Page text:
Any commitment to be healthy requires dedication, Monda added, who goes to classes three nights a week.

The practice and training of Aikido is based on two partners, terms used are uke , as the attacker and nage , as the receiver. These two halves of the uke and nage are essential to Aikido. Uke is training to be calm and flexible. Nage is training to be blend and control the attack and its energy. Both try to gain the advantage over the other, whether to throw one off balance, which can involve a pin or throw move.

“I get a good workout, my heart rate gets up there and in the summer my keikogi feels like it weighs 10-12 pounds afterwards,” Monda said.

A keikogi is the uniform that is worn.

“I have modified my diet too, as I limit my intake of potatoes and red meat, and I do not consume sodas, mostly water,” Monda added.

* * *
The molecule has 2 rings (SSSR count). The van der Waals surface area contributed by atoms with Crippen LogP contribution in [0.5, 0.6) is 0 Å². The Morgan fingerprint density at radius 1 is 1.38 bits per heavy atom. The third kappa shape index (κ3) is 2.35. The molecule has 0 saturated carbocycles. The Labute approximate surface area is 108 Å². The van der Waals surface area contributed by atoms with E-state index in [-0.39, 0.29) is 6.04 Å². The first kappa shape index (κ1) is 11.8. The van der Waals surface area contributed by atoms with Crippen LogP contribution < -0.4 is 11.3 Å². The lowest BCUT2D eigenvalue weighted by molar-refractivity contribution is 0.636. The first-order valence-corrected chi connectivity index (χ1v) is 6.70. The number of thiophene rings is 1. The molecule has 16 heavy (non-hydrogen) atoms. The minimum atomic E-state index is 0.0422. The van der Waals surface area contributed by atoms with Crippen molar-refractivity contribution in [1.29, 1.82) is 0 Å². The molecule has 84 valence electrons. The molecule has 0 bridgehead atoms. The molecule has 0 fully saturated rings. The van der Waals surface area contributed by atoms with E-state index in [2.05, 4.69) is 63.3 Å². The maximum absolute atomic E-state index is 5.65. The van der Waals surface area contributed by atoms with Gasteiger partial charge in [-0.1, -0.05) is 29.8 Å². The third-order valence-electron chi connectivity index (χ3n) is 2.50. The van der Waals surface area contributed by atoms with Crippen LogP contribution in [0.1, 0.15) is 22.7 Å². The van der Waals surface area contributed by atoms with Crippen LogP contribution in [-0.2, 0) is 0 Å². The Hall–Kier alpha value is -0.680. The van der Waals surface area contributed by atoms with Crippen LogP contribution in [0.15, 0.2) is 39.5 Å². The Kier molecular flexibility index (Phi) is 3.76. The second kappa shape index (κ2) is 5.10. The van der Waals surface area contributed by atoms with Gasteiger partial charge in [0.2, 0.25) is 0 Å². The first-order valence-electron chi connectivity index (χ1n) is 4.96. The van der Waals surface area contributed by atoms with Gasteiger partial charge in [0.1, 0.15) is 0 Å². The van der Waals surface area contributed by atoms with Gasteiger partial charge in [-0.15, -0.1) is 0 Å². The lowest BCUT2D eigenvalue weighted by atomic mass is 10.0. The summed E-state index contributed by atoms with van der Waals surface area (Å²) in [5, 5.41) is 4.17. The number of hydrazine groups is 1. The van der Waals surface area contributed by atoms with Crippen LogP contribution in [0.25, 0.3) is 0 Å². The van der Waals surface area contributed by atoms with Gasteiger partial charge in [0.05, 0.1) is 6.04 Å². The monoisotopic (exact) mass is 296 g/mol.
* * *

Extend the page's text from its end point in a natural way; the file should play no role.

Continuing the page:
“I can’t do the gym thing,” Monda said, “it is not something I liked doing, martial arts is what works for me.”

Instructor Kurt McCathron explains Aikido is good at helping others learn how to defend themselves because the moves are geared toward reactive motions to blend with the attacks.

“Striking attacks are learned, but these moves are not the focus comparing to other strike-based martial arts techniques,” said McCathron.

The term ‘honest’ strikes are taught to study how effective the Aikido techniques are applied, McCathron added.

There are punches, thrusts (knife or sword), and kicks, these techniques are said to derive for defense against armed combat. Training staffs, wooden swords and knives are used in techniques on how to disarm the attacker in versions of taking or weapon retention.

Some techniques can involve multiple attackers, in which a person can learn how to defend oneself with one aggressor while positioning to approach the other(s) from behind.

“Our goal is to expand this into the community and educate others, striving for an ambitious group of individuals to learn to defend themselves, build self-confidence and be healthy in a martial way,” Lotrecchiano added.

Hagakure Aikibudo dojo is open for adults (18 and up) on 7 p.m. on Tuesdays and Thursdays and 11 a.m. on Saturdays. They can be reached via email at: Hagakureaikibudo@aol.com.